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27 May 2017

Happy birthday, Truus!

No, today is not the birthday of Dutch film star Truus van Aalten, but my sister's. Her nickname is Truus and she is one of the three founders of our Flickr site, Truus, Bob & Jan Too! As it happened with so many famous trios before, the big star moved on and went solo. Truus started her own Flickr site, Truus & Zoo, where she posts her wonderful pictures of wild animals. She photographs them not only in zoos but also in wildlife parks all over the globe. So today a special EFSP post for Truus with 12 postcards with film stars and wild animals, or wild stars and film animals, if you like!

Un crocodile cambrioleur
French postcard for Un crocodile cambrioleur (1908) by Théâtre Pathé Grolée, Lyon. Photo: Pathé frères. This postcard needs some explanation: Two burglars are interrupted in their job, so one hides underneath a crocodile skin. The old professor sees the dead animal moving and alarmed he leaves to find his gun. The 'reptile' flees but is hunted by the professor and his shotgun. An ever growing multitude follows the crocodile on the street. Finally the thief mounts a pipe and frightens a family taking tea, profiting from their flight to steal valuable objects, and exiting the same way as he came. Meanwhile, the mass outside shows up while our man takes off his skin. The professor shoots and all are surprised when they find just the skin and the thief gone.

Harry Piel in Was ist los im Zirkus Beely? (1926)
German postcard by Ross Verlag, no. 1629/1. Photo: Nero-Film, Berlin. Publicity still for Was ist los im Zirkus Beely? (Harry Piel, 1926, released 1927). This was Harry Piel's 75th film and the first with a fullgrown predator as Piel's companion: the tiger Bylard from the Leipzig Zoo. Mathias Bleckmann in his 1992 biography of Piel tells a nice anecdote. To the admiration of the wrangler present, Piel calmly managed to have the animal adapt to the camera. In order to have the tiger lick his face as the script demanded, he smeared his own mouth with cheese, but he had forgotten that a tiger's tongue might be sharp as blade - so he ended up a few days in hospital...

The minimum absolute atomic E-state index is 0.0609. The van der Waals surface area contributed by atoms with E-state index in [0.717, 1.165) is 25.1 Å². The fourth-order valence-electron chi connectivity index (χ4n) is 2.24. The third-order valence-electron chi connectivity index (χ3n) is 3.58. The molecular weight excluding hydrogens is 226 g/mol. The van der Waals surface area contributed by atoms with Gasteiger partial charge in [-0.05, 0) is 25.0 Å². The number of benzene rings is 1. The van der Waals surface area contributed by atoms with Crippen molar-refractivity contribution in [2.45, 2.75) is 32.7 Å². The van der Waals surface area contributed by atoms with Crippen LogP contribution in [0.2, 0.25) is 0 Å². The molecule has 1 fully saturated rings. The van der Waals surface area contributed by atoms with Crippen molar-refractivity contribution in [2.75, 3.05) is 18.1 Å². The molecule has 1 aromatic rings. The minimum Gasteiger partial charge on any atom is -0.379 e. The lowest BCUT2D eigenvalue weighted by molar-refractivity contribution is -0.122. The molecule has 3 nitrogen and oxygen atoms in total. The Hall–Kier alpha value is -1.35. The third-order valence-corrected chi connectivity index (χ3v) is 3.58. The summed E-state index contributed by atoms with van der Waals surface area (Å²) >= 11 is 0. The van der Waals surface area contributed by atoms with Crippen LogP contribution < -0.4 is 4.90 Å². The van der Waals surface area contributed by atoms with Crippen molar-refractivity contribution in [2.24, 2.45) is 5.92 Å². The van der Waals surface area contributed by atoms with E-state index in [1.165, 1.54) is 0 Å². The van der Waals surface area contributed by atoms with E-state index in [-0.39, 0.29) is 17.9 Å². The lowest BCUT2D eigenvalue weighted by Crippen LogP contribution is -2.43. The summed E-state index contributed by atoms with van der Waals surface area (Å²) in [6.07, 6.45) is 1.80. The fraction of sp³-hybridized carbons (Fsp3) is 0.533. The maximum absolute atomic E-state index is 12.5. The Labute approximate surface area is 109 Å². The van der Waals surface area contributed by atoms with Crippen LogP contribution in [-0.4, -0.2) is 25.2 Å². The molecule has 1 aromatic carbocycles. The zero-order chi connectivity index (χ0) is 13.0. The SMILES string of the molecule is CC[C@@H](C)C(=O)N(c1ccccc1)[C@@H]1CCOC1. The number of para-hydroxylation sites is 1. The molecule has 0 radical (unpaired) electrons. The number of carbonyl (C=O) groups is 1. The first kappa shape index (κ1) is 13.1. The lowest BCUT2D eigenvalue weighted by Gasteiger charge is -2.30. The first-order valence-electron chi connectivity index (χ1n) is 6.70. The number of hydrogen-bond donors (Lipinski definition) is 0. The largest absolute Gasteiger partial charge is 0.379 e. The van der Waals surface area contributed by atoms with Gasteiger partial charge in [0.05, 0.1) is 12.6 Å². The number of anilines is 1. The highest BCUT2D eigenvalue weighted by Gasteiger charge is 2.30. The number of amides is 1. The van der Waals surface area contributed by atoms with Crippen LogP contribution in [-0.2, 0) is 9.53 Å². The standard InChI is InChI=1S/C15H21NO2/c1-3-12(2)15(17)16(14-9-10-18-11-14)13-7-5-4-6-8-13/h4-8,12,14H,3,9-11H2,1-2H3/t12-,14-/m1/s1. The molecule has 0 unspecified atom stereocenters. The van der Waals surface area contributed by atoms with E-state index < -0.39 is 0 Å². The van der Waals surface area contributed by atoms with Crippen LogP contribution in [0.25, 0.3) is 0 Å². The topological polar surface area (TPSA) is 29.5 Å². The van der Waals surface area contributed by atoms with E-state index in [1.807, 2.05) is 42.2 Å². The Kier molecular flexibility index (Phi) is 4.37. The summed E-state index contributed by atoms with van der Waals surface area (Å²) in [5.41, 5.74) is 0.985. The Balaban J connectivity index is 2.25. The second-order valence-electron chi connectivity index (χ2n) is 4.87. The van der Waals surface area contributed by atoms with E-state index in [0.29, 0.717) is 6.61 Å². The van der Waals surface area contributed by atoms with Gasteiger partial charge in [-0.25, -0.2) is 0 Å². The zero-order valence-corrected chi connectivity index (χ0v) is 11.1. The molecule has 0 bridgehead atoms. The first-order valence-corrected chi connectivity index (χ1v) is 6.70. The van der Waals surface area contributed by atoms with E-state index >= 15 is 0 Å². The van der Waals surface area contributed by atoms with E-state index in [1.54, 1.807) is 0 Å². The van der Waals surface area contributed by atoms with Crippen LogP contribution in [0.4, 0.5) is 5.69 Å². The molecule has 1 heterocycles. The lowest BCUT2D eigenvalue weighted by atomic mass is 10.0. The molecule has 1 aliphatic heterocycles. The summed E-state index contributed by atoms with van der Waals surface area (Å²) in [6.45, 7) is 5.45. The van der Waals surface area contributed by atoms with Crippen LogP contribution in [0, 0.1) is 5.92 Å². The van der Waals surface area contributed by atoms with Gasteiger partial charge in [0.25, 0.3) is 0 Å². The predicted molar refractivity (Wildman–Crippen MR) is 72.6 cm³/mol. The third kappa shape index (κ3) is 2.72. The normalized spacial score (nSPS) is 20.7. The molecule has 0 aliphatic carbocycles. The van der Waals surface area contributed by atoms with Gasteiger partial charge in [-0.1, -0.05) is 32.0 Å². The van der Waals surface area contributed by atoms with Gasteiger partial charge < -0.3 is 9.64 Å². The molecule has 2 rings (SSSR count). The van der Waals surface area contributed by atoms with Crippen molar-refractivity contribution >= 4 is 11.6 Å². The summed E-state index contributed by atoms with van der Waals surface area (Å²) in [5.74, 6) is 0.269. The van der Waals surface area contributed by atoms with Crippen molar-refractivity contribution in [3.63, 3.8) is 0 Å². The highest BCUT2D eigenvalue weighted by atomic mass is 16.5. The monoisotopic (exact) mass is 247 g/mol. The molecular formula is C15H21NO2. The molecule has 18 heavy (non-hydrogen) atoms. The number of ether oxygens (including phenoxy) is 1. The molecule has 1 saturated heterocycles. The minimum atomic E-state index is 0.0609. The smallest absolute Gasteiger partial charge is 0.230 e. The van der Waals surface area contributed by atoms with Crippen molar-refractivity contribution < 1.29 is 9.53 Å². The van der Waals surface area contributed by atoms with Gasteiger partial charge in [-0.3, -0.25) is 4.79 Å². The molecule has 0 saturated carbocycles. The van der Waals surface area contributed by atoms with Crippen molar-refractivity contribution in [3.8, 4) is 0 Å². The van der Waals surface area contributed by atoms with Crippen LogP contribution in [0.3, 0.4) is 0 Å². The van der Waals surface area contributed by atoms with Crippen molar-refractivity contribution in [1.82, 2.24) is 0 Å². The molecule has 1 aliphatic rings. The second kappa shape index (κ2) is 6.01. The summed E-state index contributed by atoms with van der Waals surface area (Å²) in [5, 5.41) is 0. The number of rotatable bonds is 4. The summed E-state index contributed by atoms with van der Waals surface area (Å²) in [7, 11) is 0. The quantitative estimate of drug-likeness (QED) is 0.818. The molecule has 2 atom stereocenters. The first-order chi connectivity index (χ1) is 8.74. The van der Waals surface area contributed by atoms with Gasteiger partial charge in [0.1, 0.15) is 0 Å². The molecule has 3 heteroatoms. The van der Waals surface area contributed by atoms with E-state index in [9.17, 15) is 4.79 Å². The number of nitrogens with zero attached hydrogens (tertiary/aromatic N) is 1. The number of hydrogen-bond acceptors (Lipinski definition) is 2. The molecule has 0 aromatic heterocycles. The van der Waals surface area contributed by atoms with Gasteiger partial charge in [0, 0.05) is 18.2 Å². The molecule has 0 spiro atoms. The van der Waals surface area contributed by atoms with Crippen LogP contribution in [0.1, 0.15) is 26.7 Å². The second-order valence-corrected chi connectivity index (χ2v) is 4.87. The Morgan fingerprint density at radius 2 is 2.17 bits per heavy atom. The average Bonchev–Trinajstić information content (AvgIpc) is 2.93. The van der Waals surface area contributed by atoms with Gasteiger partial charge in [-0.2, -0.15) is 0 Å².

Emil Jannings
Emil Jannings. German postcard by Ross Verlag, no. 3206/1, 1928-1929. Photo: Paramount.

Cilly Feindt
Cilly Feindt. German postcard by Ross Verlag, Berlin, no. 3277/1, 1928-1929. Photo: Atelier Jacobi, Berlin. Truus loves monkeys and she likes to photograph them, but the monkeys always keep interfering also on this and the following postcards. That's why I like these postcards so much.

Armida
Armida. German postcard by Ross Verlag, no. 4946/1, 1929-1930. Photo: Warner Bros. Collection: Dider Hanson.

Dolores Del Rio
Dolores Del Rio. German postcard by Ross Verlag, no. 4993/1, 1929-1930. Photo: Fox.

Johnny Weismuller
Johnny Weismuller and Elephant. Dutch postcard, no. 751. Photo: M.G.M.

Sabu in Jungle Book (1942)
German collectors card by Küno's Film-Foto in the series Das Dschungelbuch , no. 2, presented by Sparkasse bank. Photo: publicity still for Jungle Book (Zoltan Korda, 1942) with Sabu as Mowgli with Wolf.

Lex Barker
Lex Barker and Chimp. German postcard by Rüdel-Verlag, Hamburg-Bergedorf, no. 449. Photo: RKO Radio Film.

Brigitte Bardot
Brigitte Bardot and Parrot. Dutch postcard by Gebr, Spanjersberg N.V. , Rotterdam, no. 1024, Dutch licency holder for UFA. Sent by mail in 1959. Photo: UFA.

Virginia McKenna, Bill Travers
East-German postcard by VEB Progress Filmvertrieb, Berlin, no. 86/89, 1969. British stage and screen actress Virginia McKenna (1931) is also known as a wildlife campaigner. During her long and successful career she won several awards, including the British Academy Award for Best Actress for A Town Like Alice (1956). Her most popular role has been in Born Free (1966) opposite her husband Bill Travers.

Nastassia Kinski
Nastassia Kinski and Snake. British postcard in the Photographs series, no. 101. Photo: Richard Avedon.

Flipper
And finally two extra postcards of TV favourites of our childhood: first Flipper! Dutch postcard by MUVA, Valkenburg. Sent by mail in 1968.

Pippi Langstrump (Pippi Langkous, Pippi Longstocking)
Pippi Langstrump (a.k.a. Pippi Langkous and Pippi Longstocking) and Mr. Nilsson. Dutch postcard by Semic International, 1971.

Dear Truus, Have a fun day today! Gefeliciteerd.

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